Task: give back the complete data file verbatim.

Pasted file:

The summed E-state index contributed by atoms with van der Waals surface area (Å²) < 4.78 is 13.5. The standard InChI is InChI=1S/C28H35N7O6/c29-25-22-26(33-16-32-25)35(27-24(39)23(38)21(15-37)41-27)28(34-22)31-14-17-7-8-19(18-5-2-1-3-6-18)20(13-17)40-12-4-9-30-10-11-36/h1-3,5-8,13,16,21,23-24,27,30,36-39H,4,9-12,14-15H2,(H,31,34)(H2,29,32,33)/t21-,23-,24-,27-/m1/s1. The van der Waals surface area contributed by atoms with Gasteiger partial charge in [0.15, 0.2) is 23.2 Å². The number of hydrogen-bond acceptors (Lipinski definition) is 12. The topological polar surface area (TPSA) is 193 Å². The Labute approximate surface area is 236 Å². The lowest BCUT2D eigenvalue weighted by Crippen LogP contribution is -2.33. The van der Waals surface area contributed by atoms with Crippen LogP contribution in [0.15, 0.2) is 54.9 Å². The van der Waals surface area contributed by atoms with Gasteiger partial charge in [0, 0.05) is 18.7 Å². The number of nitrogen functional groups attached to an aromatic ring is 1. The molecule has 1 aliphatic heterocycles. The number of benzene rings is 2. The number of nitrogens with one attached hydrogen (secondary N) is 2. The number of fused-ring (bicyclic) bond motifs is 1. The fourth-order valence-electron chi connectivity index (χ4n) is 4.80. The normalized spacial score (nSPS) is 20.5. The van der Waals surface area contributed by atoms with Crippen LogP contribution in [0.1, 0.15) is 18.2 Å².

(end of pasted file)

The summed E-state index contributed by atoms with van der Waals surface area (Å²) < 4.78 is 13.5. The standard InChI is InChI=1S/C28H35N7O6/c29-25-22-26(33-16-32-25)35(27-24(39)23(38)21(15-37)41-27)28(34-22)31-14-17-7-8-19(18-5-2-1-3-6-18)20(13-17)40-12-4-9-30-10-11-36/h1-3,5-8,13,16,21,23-24,27,30,36-39H,4,9-12,14-15H2,(H,31,34)(H2,29,32,33)/t21-,23-,24-,27-/m1/s1. The van der Waals surface area contributed by atoms with Gasteiger partial charge in [0.15, 0.2) is 23.2 Å². The number of hydrogen-bond acceptors (Lipinski definition) is 12. The topological polar surface area (TPSA) is 193 Å². The Labute approximate surface area is 236 Å². The lowest BCUT2D eigenvalue weighted by Crippen LogP contribution is -2.33. The van der Waals surface area contributed by atoms with Crippen LogP contribution in [0.15, 0.2) is 54.9 Å². The van der Waals surface area contributed by atoms with Gasteiger partial charge in [0, 0.05) is 18.7 Å². The number of nitrogen functional groups attached to an aromatic ring is 1. The molecule has 1 aliphatic heterocycles. The number of benzene rings is 2. The number of nitrogens with one attached hydrogen (secondary N) is 2. The number of fused-ring (bicyclic) bond motifs is 1. The fourth-order valence-electron chi connectivity index (χ4n) is 4.80. The normalized spacial score (nSPS) is 20.5. The van der Waals surface area contributed by atoms with Crippen LogP contribution in [0.1, 0.15) is 18.2 Å².